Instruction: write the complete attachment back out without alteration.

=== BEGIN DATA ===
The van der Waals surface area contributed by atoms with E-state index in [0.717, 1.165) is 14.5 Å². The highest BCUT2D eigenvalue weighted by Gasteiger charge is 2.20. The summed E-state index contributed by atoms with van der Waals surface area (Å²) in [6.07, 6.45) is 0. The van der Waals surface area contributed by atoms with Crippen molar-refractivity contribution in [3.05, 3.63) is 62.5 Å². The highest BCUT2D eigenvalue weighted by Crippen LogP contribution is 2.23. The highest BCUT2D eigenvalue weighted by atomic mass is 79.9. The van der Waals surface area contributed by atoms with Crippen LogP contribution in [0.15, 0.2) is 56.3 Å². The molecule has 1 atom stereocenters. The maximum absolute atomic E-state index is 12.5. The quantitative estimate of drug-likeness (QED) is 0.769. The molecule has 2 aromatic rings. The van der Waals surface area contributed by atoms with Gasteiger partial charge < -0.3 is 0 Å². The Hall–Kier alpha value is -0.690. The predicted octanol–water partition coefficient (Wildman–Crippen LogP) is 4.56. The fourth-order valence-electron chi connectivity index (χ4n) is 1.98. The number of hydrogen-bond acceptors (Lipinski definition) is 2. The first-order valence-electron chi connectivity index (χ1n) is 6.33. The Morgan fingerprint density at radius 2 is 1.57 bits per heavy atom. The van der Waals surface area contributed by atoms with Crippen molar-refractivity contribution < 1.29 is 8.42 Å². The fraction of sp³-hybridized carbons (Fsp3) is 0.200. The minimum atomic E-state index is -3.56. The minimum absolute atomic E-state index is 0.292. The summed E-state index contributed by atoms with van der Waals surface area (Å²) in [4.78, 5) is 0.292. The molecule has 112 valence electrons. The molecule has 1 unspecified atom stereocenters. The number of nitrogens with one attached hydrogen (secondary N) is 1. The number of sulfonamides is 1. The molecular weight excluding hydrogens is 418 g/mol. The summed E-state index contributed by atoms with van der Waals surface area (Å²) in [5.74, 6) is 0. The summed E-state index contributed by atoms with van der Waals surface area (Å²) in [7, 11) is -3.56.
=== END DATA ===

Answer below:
The van der Waals surface area contributed by atoms with E-state index in [0.717, 1.165) is 14.5 Å². The highest BCUT2D eigenvalue weighted by Gasteiger charge is 2.20. The summed E-state index contributed by atoms with van der Waals surface area (Å²) in [6.07, 6.45) is 0. The van der Waals surface area contributed by atoms with Crippen molar-refractivity contribution in [3.05, 3.63) is 62.5 Å². The highest BCUT2D eigenvalue weighted by Crippen LogP contribution is 2.23. The highest BCUT2D eigenvalue weighted by atomic mass is 79.9. The van der Waals surface area contributed by atoms with Crippen LogP contribution in [0.15, 0.2) is 56.3 Å². The molecule has 1 atom stereocenters. The maximum absolute atomic E-state index is 12.5. The quantitative estimate of drug-likeness (QED) is 0.769. The molecule has 2 aromatic rings. The van der Waals surface area contributed by atoms with Gasteiger partial charge < -0.3 is 0 Å². The Hall–Kier alpha value is -0.690. The predicted octanol–water partition coefficient (Wildman–Crippen LogP) is 4.56. The fourth-order valence-electron chi connectivity index (χ4n) is 1.98. The number of hydrogen-bond acceptors (Lipinski definition) is 2. The first-order valence-electron chi connectivity index (χ1n) is 6.33. The Morgan fingerprint density at radius 2 is 1.57 bits per heavy atom. The van der Waals surface area contributed by atoms with Crippen molar-refractivity contribution < 1.29 is 8.42 Å². The fraction of sp³-hybridized carbons (Fsp3) is 0.200. The minimum atomic E-state index is -3.56. The minimum absolute atomic E-state index is 0.292. The summed E-state index contributed by atoms with van der Waals surface area (Å²) in [4.78, 5) is 0.292. The molecule has 112 valence electrons. The molecule has 1 unspecified atom stereocenters. The number of nitrogens with one attached hydrogen (secondary N) is 1. The number of sulfonamides is 1. The molecular weight excluding hydrogens is 418 g/mol. The summed E-state index contributed by atoms with van der Waals surface area (Å²) in [5.74, 6) is 0. The summed E-state index contributed by atoms with van der Waals surface area (Å²) in [7, 11) is -3.56.